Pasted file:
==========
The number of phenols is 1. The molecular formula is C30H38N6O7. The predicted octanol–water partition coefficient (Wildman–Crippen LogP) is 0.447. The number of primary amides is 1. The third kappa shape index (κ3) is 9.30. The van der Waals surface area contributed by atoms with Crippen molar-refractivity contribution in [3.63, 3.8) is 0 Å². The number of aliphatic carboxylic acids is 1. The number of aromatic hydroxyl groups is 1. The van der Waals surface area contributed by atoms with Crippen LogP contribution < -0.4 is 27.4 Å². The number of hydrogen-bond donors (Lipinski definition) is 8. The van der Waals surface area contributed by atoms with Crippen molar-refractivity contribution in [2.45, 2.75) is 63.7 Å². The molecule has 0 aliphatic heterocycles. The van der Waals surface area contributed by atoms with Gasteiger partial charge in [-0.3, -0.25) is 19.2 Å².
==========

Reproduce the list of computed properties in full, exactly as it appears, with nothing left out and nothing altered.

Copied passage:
The number of phenols is 1. The molecular formula is C30H38N6O7. The predicted octanol–water partition coefficient (Wildman–Crippen LogP) is 0.447. The number of primary amides is 1. The third kappa shape index (κ3) is 9.30. The van der Waals surface area contributed by atoms with Crippen molar-refractivity contribution in [3.63, 3.8) is 0 Å². The number of aliphatic carboxylic acids is 1. The number of aromatic hydroxyl groups is 1. The van der Waals surface area contributed by atoms with Crippen LogP contribution < -0.4 is 27.4 Å². The number of hydrogen-bond donors (Lipinski definition) is 8. The van der Waals surface area contributed by atoms with Crippen molar-refractivity contribution in [2.45, 2.75) is 63.7 Å². The molecule has 0 aliphatic heterocycles. The van der Waals surface area contributed by atoms with Gasteiger partial charge in [-0.3, -0.25) is 19.2 Å².